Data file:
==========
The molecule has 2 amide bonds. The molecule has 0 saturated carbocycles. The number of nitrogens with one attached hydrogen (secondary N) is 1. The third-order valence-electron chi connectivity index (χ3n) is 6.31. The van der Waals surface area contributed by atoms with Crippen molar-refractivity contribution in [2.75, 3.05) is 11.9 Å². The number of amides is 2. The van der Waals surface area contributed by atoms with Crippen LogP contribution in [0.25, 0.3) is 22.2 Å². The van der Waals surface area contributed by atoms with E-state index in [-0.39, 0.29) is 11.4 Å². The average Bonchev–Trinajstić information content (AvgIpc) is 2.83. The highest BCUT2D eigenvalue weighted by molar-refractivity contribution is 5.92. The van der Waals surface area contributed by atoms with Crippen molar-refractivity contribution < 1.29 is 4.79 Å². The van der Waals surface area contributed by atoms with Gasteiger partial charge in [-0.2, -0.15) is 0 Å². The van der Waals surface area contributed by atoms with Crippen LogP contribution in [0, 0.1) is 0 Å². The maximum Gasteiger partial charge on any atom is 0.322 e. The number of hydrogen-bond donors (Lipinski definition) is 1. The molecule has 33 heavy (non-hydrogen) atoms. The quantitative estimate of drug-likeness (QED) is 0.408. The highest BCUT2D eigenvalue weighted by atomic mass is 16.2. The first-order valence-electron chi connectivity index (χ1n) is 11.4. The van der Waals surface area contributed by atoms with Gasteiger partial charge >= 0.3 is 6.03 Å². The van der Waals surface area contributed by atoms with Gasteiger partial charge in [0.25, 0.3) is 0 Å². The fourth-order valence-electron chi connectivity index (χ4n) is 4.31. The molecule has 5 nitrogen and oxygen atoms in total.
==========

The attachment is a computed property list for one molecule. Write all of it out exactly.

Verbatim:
The molecule has 2 amide bonds. The molecule has 0 saturated carbocycles. The number of nitrogens with one attached hydrogen (secondary N) is 1. The third-order valence-electron chi connectivity index (χ3n) is 6.31. The van der Waals surface area contributed by atoms with Crippen molar-refractivity contribution in [2.75, 3.05) is 11.9 Å². The number of amides is 2. The van der Waals surface area contributed by atoms with Crippen LogP contribution in [0.25, 0.3) is 22.2 Å². The van der Waals surface area contributed by atoms with E-state index in [-0.39, 0.29) is 11.4 Å². The average Bonchev–Trinajstić information content (AvgIpc) is 2.83. The highest BCUT2D eigenvalue weighted by molar-refractivity contribution is 5.92. The van der Waals surface area contributed by atoms with Crippen molar-refractivity contribution < 1.29 is 4.79 Å². The van der Waals surface area contributed by atoms with Gasteiger partial charge in [-0.2, -0.15) is 0 Å². The van der Waals surface area contributed by atoms with Crippen LogP contribution in [0, 0.1) is 0 Å². The maximum Gasteiger partial charge on any atom is 0.322 e. The number of hydrogen-bond donors (Lipinski definition) is 1. The molecule has 33 heavy (non-hydrogen) atoms. The quantitative estimate of drug-likeness (QED) is 0.408. The highest BCUT2D eigenvalue weighted by atomic mass is 16.2. The first-order valence-electron chi connectivity index (χ1n) is 11.4. The van der Waals surface area contributed by atoms with Gasteiger partial charge >= 0.3 is 6.03 Å². The van der Waals surface area contributed by atoms with Gasteiger partial charge in [0.25, 0.3) is 0 Å². The fourth-order valence-electron chi connectivity index (χ4n) is 4.31. The molecule has 5 nitrogen and oxygen atoms in total.